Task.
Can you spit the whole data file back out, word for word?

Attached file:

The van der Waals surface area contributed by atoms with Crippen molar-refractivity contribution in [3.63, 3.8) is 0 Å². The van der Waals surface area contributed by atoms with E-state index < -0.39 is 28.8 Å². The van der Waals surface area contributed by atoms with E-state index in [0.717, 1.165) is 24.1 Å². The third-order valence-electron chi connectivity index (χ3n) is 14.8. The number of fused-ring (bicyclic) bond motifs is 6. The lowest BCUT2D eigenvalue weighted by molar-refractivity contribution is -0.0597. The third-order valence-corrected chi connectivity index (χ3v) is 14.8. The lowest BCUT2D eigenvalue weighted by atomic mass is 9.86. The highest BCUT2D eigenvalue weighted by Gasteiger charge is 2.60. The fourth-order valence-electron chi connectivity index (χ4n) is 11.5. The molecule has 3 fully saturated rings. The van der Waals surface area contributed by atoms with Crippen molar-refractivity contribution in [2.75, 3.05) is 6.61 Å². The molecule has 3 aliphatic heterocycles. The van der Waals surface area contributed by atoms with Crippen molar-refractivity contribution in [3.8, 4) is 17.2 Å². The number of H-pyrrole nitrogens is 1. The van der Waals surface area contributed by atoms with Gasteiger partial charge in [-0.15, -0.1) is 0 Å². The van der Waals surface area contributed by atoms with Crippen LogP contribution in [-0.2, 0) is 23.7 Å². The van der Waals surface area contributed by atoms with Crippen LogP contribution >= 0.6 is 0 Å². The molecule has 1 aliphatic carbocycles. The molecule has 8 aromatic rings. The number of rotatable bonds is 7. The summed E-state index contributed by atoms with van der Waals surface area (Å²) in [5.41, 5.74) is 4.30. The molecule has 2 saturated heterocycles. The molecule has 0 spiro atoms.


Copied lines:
The van der Waals surface area contributed by atoms with Crippen molar-refractivity contribution in [3.63, 3.8) is 0 Å². The van der Waals surface area contributed by atoms with E-state index < -0.39 is 28.8 Å². The van der Waals surface area contributed by atoms with E-state index in [0.717, 1.165) is 24.1 Å². The third-order valence-electron chi connectivity index (χ3n) is 14.8. The number of fused-ring (bicyclic) bond motifs is 6. The lowest BCUT2D eigenvalue weighted by molar-refractivity contribution is -0.0597. The third-order valence-corrected chi connectivity index (χ3v) is 14.8. The lowest BCUT2D eigenvalue weighted by atomic mass is 9.86. The highest BCUT2D eigenvalue weighted by Gasteiger charge is 2.60. The fourth-order valence-electron chi connectivity index (χ4n) is 11.5. The molecule has 3 fully saturated rings. The van der Waals surface area contributed by atoms with Crippen molar-refractivity contribution in [2.75, 3.05) is 6.61 Å². The molecule has 3 aliphatic heterocycles. The van der Waals surface area contributed by atoms with Crippen molar-refractivity contribution in [3.8, 4) is 17.2 Å². The number of H-pyrrole nitrogens is 1. The van der Waals surface area contributed by atoms with Gasteiger partial charge in [-0.15, -0.1) is 0 Å². The van der Waals surface area contributed by atoms with Crippen LogP contribution in [-0.2, 0) is 23.7 Å². The van der Waals surface area contributed by atoms with Crippen LogP contribution >= 0.6 is 0 Å². The molecule has 1 aliphatic carbocycles. The molecule has 8 aromatic rings. The number of rotatable bonds is 7. The summed E-state index contributed by atoms with van der Waals surface area (Å²) in [5.41, 5.74) is 4.30. The molecule has 2 saturated heterocycles. The molecule has 0 spiro atoms.